Betty & the Belrays

Vanessa Burke, Nicole Patullo and Cara Liander as Betty and The Belrays.
Actresses Vanessa Burke, Nicole Patullo and Cara Liander as Betty and The Belrays. Photo by Jonathan Slaff

Girl groups are now an iconic part of the history of the recording industry in America. In a brief, shining period between the payola scandal and the British invasion, American girl groups swamped the charts with songs that are now classic; mostly sweet harmonies on sentimental themes, with classic melody constructions and simplistic love lyrics. Partially because of the concern that America’s teens would like the songs better if they did not know the singers’ color, many girl groups were anonymous except for their recordings. Almost all of them were black, but many fans did not know that at the time. “Betty & The Belrays” asks, “what would have happened if a white girl group had actually tried to recapitulate the careers of these black groups?”

The musical is a high-spirited, family-friendly production that has been developed collaboratively by William Electric Black (a.k.a. Ian Ellis James), a seven-time Emmy winner for “Sesame Street,” and composer/instrumentalist Valerie Ghent, who is known as an arranger/keyboardist for Ashford & Simpson. It features a live onstage Motown band led by Ghent, authentic ’60s choreography and a cast of seven.

This production is kid-friendly and recommended for audiences aged ten and up.

The musical takes place in 1963, a time of freedom riders and equal rights marches. Betty Belarosky, against her parents’ wishes, forms an all white musical group with two girls she meets in the employment line at the telephone company. As if inspired by song styles of the period, her collaborators are one lovesick femme fatale and one “tough girl” type.

In order to get a record deal at Soltown-a black record company-these three white girls venture to the Negro side of town for the tutelage of a Miss Loretta Jones, an old-time soul singer, who coaches them not only about singing, but also about the Civil Rights Movement. The more their music incorporates Miss Loretta’s teachings, the higher their records climb on the charts. Their growing popularity makes it seem that the girls could actually bring their segregated city together through their music. However, after an appearance on a popular television show, Betty & The Belrays are offered a major record deal from a white label on the condition that they will have to stop singing about racial issues. The girls are faced with hate mail from their own community and an agonizing career choice: should they stop singing about racial issues and sing for the white record label?

William Electric Black weaves comedy throughout his treatment of sensitive racial issues, but you could be misled by the musical’s playful tone. The production forthrightly addresses the question of cultural identification with music. There are 13 original songs, varying in style from The Bobettes to The Vandellas, which take us to the heart of the issues facing the recording industry at the time. Betty and her collaborators evolve into, essentially, a white group with a Motown attitude. The playwright calls attention to the importance of Black music in our culture by honoring the imitation that was its sincerest form of flattery. He also shows off the risks that white performers took in embracing Black musical traditions and the civil right movement.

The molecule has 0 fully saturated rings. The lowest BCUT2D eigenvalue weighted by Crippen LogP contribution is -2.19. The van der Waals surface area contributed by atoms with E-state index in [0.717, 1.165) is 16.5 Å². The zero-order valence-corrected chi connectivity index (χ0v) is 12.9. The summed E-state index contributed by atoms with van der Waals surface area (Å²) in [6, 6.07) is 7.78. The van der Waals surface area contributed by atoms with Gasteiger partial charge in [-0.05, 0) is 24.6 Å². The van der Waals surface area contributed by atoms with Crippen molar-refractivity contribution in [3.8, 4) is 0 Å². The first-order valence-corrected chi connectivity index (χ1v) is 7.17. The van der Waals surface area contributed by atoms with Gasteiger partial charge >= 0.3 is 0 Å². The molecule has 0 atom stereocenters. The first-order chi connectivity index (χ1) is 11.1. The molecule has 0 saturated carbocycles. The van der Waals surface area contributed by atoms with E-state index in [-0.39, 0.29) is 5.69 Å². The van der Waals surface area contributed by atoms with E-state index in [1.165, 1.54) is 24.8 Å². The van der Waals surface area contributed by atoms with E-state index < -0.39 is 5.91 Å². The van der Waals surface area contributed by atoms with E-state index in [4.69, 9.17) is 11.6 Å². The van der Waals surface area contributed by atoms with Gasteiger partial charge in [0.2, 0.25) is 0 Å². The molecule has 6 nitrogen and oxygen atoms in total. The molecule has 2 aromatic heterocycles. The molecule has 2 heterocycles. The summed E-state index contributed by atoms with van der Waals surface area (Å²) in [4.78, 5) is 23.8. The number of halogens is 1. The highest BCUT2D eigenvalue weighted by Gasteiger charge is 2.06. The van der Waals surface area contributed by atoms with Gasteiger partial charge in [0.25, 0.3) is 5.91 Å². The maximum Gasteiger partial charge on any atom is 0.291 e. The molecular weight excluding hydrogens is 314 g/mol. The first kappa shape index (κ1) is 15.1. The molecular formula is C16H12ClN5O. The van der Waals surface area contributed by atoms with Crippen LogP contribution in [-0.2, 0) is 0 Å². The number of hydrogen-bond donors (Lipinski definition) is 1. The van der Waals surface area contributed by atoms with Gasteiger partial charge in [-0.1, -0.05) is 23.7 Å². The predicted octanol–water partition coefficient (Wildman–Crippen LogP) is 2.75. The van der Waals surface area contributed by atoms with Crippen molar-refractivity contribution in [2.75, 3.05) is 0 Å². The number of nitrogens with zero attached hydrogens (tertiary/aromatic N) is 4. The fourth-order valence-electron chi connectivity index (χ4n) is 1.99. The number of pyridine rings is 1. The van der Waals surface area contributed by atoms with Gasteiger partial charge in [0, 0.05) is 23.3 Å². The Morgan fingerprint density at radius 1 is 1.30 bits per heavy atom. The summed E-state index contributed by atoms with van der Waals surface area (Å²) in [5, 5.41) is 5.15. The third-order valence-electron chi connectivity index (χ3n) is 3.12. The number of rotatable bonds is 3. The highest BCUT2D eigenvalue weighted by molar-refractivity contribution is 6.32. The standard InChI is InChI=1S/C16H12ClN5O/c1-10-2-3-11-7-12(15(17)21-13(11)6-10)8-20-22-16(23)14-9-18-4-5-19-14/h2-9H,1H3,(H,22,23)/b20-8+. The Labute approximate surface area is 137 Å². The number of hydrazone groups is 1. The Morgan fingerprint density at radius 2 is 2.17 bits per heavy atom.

William Electric Black is known for his use of edgy pop styles in theater. In 1999, he and a company of 25 actors rocked The Club at La MaMa in his ingenious adaptation, “Romeo and Juliet: Tribal Rock Musical” that set Shakespeare’s tragic love story to rock, pop, reggae and rap music. His subsequent La MaMa productions included “Doo Wop Dracula,” a ’50s-style tuner about teen-aged rebels who bite; “Frankenstein: The Rock Musical,” which captured the flavor, language and structure of Mary Shelley’s 1816 romantic novel while rocking it out with an ensemble of 16 actors and 13 production numbers; and “The Hamlet Project,” in which he adapted Shakespeare’s tragedy into an edgy, urban hip-hop/rock musical using the Bard’s actual dialogue. Other shows he has written include “Billy Stars and Kid Jupiter,” a sci-fi jazzical produced at Theater for the New City, and “The Sun Gets Blue,” another jazzical staged at the Open Eye.

Also known as, Ian Ellis James, Black has won seven Emmies as a writer for “Sesame Street.” Topstone Productions, Lancet Media, Nickelodeon, Scholastic Productions, Warner Cable, and Winchester TV & Film, London has also produced his educational TV projects. Black composed songs for Queen Latifah, Erykah Badu, Patti Labelle, and Arrested Development when they made special guest appearances on Sesame Street.

Co-composer Valerie Ghent is an engineer and background vocalist for the singing duo Ashford & Simpson and keyboardist/vocalist for Deborah Harry (world tour). She is founder of the Cornelia Street Cafe Songwriter’s Beat and head of West Street Records. Her CD, “Unstoppable,” was named Best CD of 1998 by Belgian Radio/Planete Indie. This is her third collaboration with William Electric Black.

Performances are March 8 to April 1, 2007 at Theater for the New City, 155 First Avenue, Manhattan. Performances are Thursdays through Saturdays at 8:00 pm and Sundays at 3:00 pm. Ticket prices are $15 for adults and $10 for students. The box office number is (212) 254-1109 and online ticketing is available at

Jonathan Slaff writes on cultural events from the brainy, the edgy and the good. He helps us keep ahead of the curve in the world of the arts and culture.